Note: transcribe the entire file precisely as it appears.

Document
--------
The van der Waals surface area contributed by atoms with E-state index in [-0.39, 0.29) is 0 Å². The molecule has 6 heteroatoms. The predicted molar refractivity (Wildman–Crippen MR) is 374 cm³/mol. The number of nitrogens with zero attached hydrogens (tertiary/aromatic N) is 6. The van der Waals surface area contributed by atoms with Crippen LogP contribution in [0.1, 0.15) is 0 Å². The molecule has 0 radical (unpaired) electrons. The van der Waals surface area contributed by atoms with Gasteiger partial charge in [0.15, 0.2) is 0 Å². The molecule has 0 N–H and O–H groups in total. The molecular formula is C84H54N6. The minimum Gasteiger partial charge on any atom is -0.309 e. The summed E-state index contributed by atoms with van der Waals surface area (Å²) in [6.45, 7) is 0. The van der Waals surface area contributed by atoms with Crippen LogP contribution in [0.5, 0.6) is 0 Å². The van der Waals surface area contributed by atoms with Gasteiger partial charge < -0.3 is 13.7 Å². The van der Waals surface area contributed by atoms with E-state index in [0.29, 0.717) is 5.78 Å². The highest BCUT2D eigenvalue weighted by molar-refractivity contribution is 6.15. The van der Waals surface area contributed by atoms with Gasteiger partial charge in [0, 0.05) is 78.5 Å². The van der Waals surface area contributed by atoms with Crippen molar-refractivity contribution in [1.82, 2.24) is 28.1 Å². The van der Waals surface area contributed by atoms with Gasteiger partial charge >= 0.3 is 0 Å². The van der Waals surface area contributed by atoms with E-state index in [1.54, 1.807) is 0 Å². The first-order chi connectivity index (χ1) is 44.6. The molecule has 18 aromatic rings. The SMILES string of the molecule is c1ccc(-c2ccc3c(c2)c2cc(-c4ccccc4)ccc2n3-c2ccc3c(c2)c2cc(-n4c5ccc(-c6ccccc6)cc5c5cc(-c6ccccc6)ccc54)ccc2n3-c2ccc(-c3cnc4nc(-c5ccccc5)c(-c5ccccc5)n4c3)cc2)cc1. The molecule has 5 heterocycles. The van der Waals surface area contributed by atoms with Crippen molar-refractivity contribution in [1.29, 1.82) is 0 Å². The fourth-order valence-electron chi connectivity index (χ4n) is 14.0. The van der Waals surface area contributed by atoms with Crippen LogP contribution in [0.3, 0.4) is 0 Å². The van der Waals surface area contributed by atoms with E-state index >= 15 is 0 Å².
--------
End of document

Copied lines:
The van der Waals surface area contributed by atoms with E-state index in [-0.39, 0.29) is 0 Å². The molecule has 6 heteroatoms. The predicted molar refractivity (Wildman–Crippen MR) is 374 cm³/mol. The number of nitrogens with zero attached hydrogens (tertiary/aromatic N) is 6. The van der Waals surface area contributed by atoms with Crippen LogP contribution in [0.1, 0.15) is 0 Å². The molecule has 0 radical (unpaired) electrons. The van der Waals surface area contributed by atoms with Gasteiger partial charge in [0.15, 0.2) is 0 Å². The molecule has 0 N–H and O–H groups in total. The molecular formula is C84H54N6. The minimum Gasteiger partial charge on any atom is -0.309 e. The summed E-state index contributed by atoms with van der Waals surface area (Å²) in [6.45, 7) is 0. The van der Waals surface area contributed by atoms with Crippen LogP contribution in [0.5, 0.6) is 0 Å². The van der Waals surface area contributed by atoms with Gasteiger partial charge < -0.3 is 13.7 Å². The van der Waals surface area contributed by atoms with E-state index in [0.29, 0.717) is 5.78 Å². The highest BCUT2D eigenvalue weighted by molar-refractivity contribution is 6.15. The van der Waals surface area contributed by atoms with Gasteiger partial charge in [0, 0.05) is 78.5 Å². The van der Waals surface area contributed by atoms with Crippen molar-refractivity contribution in [1.82, 2.24) is 28.1 Å². The van der Waals surface area contributed by atoms with Gasteiger partial charge >= 0.3 is 0 Å². The van der Waals surface area contributed by atoms with E-state index in [1.54, 1.807) is 0 Å². The first-order chi connectivity index (χ1) is 44.6. The molecule has 18 aromatic rings. The SMILES string of the molecule is c1ccc(-c2ccc3c(c2)c2cc(-c4ccccc4)ccc2n3-c2ccc3c(c2)c2cc(-n4c5ccc(-c6ccccc6)cc5c5cc(-c6ccccc6)ccc54)ccc2n3-c2ccc(-c3cnc4nc(-c5ccccc5)c(-c5ccccc5)n4c3)cc2)cc1. The molecule has 5 heterocycles. The van der Waals surface area contributed by atoms with Crippen molar-refractivity contribution in [1.29, 1.82) is 0 Å². The fourth-order valence-electron chi connectivity index (χ4n) is 14.0. The van der Waals surface area contributed by atoms with Crippen LogP contribution in [0.3, 0.4) is 0 Å². The van der Waals surface area contributed by atoms with E-state index >= 15 is 0 Å².